Claiming compensation for damages to property involves identifying the laws, filing your claim and proving your case. If someone destroys your personal property in a car accident or in another way, you may deserve financial compensation for the value of the property. Our Las Vegas attorneys for property damage explain how you can receive compensation for damages to property.
How does a property damage claim work?
A property damage claim works by filing a legal claim in the appropriate court. The victim identifies their damages and prepares a summons and complaint for compensation. The parties may resolve the case by agreement. If they do not, the court holds a trial where the parties present evidence. A judge or a jury may hear the property damage claim. If the defendant is found responsible, they must pay the victim for the amount of their losses.
The Nevada statute of limitations for property damage is three years. Nevada Revised Statutes 11.190(3)(c) is the law for the statute of limitations for property damage. The law says that a victim has three years to formally initiate a legal claim for compensation for property damage. Reporting the claim to an insurance company is not enough to satisfy the deadline. Instead, you must file the claim in a court of law in order to satisfy the statute of limitations requirement for property damage.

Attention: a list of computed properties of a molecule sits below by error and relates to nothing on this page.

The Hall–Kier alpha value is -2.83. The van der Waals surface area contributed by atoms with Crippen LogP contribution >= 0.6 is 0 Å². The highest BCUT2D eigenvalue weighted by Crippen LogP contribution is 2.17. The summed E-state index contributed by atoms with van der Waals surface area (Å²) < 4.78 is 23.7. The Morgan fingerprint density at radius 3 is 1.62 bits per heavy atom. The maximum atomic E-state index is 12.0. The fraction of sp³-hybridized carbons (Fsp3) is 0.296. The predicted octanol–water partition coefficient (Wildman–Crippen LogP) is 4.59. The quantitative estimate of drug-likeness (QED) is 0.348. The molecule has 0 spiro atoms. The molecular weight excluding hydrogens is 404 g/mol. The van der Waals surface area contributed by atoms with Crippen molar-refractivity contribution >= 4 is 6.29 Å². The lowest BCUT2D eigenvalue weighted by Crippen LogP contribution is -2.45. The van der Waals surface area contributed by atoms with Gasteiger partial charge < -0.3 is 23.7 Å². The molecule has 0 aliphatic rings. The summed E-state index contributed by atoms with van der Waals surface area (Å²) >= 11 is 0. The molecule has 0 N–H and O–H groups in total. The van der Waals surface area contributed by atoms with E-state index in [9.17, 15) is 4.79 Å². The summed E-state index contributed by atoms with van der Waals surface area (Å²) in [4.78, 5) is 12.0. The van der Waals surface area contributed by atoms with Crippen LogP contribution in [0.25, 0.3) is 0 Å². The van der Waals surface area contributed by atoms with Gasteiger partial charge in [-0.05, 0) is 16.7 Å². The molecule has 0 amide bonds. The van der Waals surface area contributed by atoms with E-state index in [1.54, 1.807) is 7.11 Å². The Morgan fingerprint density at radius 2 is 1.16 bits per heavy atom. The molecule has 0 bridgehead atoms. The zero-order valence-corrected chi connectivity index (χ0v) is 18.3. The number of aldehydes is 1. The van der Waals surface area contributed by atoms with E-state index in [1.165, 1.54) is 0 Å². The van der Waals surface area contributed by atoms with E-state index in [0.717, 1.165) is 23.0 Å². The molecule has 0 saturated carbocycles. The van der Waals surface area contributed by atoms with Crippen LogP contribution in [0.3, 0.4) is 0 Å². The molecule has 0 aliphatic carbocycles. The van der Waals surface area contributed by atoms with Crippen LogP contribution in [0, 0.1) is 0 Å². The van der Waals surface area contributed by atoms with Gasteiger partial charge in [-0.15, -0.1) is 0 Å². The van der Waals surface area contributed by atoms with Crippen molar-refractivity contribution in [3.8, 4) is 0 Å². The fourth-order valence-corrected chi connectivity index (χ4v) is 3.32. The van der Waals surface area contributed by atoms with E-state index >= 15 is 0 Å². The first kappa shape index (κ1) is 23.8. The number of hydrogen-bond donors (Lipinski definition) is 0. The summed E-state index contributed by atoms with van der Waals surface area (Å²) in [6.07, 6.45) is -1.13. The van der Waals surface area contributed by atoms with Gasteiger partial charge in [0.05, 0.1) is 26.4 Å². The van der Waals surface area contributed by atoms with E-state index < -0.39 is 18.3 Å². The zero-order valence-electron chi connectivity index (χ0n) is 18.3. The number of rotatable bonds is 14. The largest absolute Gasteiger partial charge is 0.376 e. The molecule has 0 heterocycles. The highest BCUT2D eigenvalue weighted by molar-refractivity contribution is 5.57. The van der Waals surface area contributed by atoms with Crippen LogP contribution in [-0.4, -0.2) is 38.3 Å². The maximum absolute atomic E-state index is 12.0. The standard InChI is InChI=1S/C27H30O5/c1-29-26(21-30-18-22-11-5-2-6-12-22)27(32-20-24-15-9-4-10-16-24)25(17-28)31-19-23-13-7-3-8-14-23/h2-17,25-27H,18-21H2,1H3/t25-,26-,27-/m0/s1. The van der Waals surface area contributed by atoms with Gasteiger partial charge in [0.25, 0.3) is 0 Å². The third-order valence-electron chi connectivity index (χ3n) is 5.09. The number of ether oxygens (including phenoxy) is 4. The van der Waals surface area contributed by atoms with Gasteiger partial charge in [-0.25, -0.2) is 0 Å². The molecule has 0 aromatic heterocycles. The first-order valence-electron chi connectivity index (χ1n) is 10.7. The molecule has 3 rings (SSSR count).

How to sue someone for property damage in Nevada?
To sue someone for property damage in Nevada, take the following steps:
- Determine what court has jurisdiction – In Nevada, a property damage case may be heard in small claims court if the amount involved is $10,000 or less. If not, a Justice Court or District Court may hear the case.
- Prepare the filing documents – The case begins with a summons and complaint. These papers list who the parties are, the basic facts and the nature of the claim.
- File the filing documents – Once you prepare the documents, you submit them to the appropriate court and pay the filing fee. Usually, the appropriate court is the court with jurisdiction in the place where the property damage occurs.